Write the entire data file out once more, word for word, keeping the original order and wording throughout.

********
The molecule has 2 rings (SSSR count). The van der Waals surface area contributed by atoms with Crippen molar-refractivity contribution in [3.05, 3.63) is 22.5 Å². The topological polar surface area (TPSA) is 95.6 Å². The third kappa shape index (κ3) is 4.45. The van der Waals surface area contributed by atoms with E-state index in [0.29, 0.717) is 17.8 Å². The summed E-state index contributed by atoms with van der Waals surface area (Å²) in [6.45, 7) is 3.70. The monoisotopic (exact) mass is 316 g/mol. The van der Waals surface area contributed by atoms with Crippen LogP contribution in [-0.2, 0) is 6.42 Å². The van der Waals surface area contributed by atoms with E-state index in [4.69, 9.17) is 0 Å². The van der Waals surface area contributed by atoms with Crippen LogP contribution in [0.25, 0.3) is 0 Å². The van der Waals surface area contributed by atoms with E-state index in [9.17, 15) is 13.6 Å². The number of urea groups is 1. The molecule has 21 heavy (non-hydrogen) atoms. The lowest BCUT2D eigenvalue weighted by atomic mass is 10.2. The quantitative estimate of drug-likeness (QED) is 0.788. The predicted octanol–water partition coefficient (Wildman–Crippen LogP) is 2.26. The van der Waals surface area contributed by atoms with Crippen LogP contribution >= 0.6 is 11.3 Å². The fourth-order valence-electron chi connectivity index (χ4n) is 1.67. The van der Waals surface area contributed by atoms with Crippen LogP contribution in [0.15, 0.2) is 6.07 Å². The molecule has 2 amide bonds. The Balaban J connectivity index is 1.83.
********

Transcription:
The molecule has 2 rings (SSSR count). The van der Waals surface area contributed by atoms with Crippen molar-refractivity contribution in [3.05, 3.63) is 22.5 Å². The topological polar surface area (TPSA) is 95.6 Å². The third kappa shape index (κ3) is 4.45. The van der Waals surface area contributed by atoms with E-state index in [0.29, 0.717) is 17.8 Å². The summed E-state index contributed by atoms with van der Waals surface area (Å²) in [6.45, 7) is 3.70. The monoisotopic (exact) mass is 316 g/mol. The van der Waals surface area contributed by atoms with Crippen LogP contribution in [-0.2, 0) is 6.42 Å². The van der Waals surface area contributed by atoms with E-state index in [4.69, 9.17) is 0 Å². The van der Waals surface area contributed by atoms with Crippen LogP contribution in [0.25, 0.3) is 0 Å². The van der Waals surface area contributed by atoms with E-state index in [9.17, 15) is 13.6 Å². The number of urea groups is 1. The molecule has 21 heavy (non-hydrogen) atoms. The lowest BCUT2D eigenvalue weighted by atomic mass is 10.2. The quantitative estimate of drug-likeness (QED) is 0.788. The predicted octanol–water partition coefficient (Wildman–Crippen LogP) is 2.26. The van der Waals surface area contributed by atoms with Crippen LogP contribution >= 0.6 is 11.3 Å². The fourth-order valence-electron chi connectivity index (χ4n) is 1.67. The van der Waals surface area contributed by atoms with Crippen LogP contribution in [0.15, 0.2) is 6.07 Å². The molecule has 2 amide bonds. The Balaban J connectivity index is 1.83.